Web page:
Blyth Festival enjoying a banner year says Garratt - Aug. 16, 2018
BY DENNY SCOTT
The 44th season of the Blyth Festival, which started earlier this year with a week-long remount of the critically-acclaimed The Pigeon King, has been a banner year for the local theatre.
Blyth Festival Artistic Director Gil Garratt said that the Festival has sold nearly 23,000 tickets as of Bonanza Weekend, Aug. 10-12, a milestone the theatre hasn’t hit in a decade when, in 2008, Innocence Lost: A Play About Steven Truscott, debuted.
The play would go on to be remounted and be one of the most succesful in recent Festival memory.
As far as revenue goes, the Blyth Festival hasn’t had such a successful year since 2002, Garratt added.
He attributed the success to the variety of plays on stage this year. Wing Night at the Boot offers a great local experience, he said, focusing on a landmark across the street from the theatre in Memorial Hall, while fare like The New Canadian Curling Club speaks to a national point of view.
The season also features the rural-focused Judith: Memories of a Lady Pig Farmer and 1837: The Farmers’ Revolt, a Canadian theatre mainstay that has deep connection to the Blyth Festival but has never actually been produced by the theatre company.
“There’s so much excitement and energy around The New Canadian Curling Club,” he said. “I anticipate it will be produced in several places over the coming years.”
Garratt said that the conversation behind the play, about immigrants and asylum-seekers, is an important one, which explains why Alberta Theatre Projects has already picked up the production for March of next year.
“People in Canada want to pretend, suddenly, that immigration is dangerous and costs jobs and asylum-seekers are a liability and that’s false,” he said. “It’s lies. This is an important subject matter.”
He said the play speaks to the richness a community can encourage by affording an atmosphere of openness and welcoming to people from across the world.
The New Canadian Curling Club’s playwright Mark Crawford said the announcement was startling, but a welcome surprise.
“To be honest, it’s pretty unexpected,” he said in an interview with The Citizen. “That was a change in their upcoming season.”
He said there is usually a year between a successful play premiering and being picked up by other theatres.
“It’s exciting to have the play being performed in a completely different place,” he said. “It’s a different city in western Canada, a totally different part of the country.”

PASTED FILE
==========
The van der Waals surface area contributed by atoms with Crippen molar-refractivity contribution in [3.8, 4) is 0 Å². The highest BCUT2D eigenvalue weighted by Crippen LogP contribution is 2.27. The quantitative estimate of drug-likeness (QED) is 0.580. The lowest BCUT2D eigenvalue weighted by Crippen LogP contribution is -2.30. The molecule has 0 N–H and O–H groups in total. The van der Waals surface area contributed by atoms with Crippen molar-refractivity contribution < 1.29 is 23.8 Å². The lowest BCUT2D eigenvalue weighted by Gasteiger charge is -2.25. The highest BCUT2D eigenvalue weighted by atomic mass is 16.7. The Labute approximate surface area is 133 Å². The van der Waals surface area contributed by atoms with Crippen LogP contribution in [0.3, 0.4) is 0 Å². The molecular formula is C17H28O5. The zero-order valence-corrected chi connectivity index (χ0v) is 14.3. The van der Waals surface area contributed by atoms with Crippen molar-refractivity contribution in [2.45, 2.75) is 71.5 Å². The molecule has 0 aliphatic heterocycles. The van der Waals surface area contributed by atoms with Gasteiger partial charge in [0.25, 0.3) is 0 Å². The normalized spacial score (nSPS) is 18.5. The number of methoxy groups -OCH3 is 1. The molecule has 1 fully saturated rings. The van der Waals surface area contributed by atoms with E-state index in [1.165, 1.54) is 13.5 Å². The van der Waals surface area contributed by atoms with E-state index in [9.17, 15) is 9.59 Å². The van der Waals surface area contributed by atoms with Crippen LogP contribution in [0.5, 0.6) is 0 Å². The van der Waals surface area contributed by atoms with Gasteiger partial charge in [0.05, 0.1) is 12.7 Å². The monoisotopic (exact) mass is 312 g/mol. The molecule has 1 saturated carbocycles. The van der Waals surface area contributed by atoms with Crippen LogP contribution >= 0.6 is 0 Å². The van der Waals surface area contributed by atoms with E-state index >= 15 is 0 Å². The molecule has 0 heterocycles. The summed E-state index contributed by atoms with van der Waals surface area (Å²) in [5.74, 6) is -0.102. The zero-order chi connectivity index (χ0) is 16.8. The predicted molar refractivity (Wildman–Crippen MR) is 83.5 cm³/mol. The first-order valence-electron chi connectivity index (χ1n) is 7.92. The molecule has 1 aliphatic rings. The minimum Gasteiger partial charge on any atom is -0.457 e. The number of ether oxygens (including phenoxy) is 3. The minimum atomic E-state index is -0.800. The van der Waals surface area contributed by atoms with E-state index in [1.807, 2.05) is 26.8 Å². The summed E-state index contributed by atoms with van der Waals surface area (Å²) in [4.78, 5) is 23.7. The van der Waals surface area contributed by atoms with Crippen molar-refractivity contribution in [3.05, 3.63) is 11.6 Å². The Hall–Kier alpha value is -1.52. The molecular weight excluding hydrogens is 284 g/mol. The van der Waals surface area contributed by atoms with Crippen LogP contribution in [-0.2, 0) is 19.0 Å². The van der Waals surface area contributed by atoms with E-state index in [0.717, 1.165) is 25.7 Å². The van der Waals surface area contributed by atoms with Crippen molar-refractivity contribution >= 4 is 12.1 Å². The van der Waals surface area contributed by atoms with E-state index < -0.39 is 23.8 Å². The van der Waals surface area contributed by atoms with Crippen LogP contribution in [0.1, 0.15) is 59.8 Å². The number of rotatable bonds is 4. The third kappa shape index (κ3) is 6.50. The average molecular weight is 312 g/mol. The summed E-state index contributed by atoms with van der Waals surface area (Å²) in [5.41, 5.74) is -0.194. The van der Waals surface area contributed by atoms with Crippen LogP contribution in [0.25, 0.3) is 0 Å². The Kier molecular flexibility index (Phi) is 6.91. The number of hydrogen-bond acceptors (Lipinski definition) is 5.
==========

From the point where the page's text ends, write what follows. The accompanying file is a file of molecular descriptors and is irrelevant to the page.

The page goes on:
Crawford said the uptake on the show has been amazing and proves there’s an appetite for a story about immigrants finding their way in Canada. He went on to say that an artist may never know why his play connects with audiences, though he has an idea.
“People have got in touch with me and told me they loved it,” he said. “I’m really, honestly grateful for the way people are embracing it.”
The success of the play indicates that people aren’t just enjoying it, Crawford said, but going that extra mile and telling their friends and family to see it.
As for The New Canadian Curling Club’s run at the Blyth Festival, it has been expanded due to how wildly successful the play has been.
The play was set to end Aug. 23, but five new performances have been added in September: Sept. 18 at 8 p.m., Sept. 19 at 2 p.m., Sept. 20 at 2 p.m. and 8 p.m. and Sept. 21 at 8 p.m.
“The last six shows have been sold out for weeks,” Garratt said. “We wanted to find a way to bring it back, and we looked at next year, but we wanted to capitalize on how successful it has been this year.”
The success of the play has made it difficult for people to find tickets, Garratt said, adding that couples have come to the show only to come see it again with other friends who hadn’t yet seen it.
“We would have them at the play, then they would each come back with a group of friends later in the season,” he said. “It’s really been amazing.”
Garratt said there is a waiting list for tickets, and the Festival was anxious to get the word out about the play.
Crawford said he hopes the extended season does well, as the choice to do so is a difficult one.
“It’s always a bit of an experiment when you add shows,” he said. “I think it will work. I think there is enough demand for tickets.”
Extending the season is great, not just for the play, Crawford said, but for the community as well. It also plays into an ongoing effort by the Blyth Festival to start having more shoulder-season offerings.
“This lets us get closer to the end of September, which means we’ve been running for five months, from May to September,” Garratt said.
Expanding the run, however was no simple task. Garratt said the first question is whether the performers were available, and, fortunately, they were.
Garratt said making sure the hall was available was also a concern, but that was handled early on.
One change that will have to occur is the stage managers, who will be replaced with available managers from other shows currently on stage. Garratt said that, because there are still several performances of the New Canadian Curling Club left, those managers can be cross-trained.
For more information, contact the Blyth Festival box office at 1-877-862-5984 or visit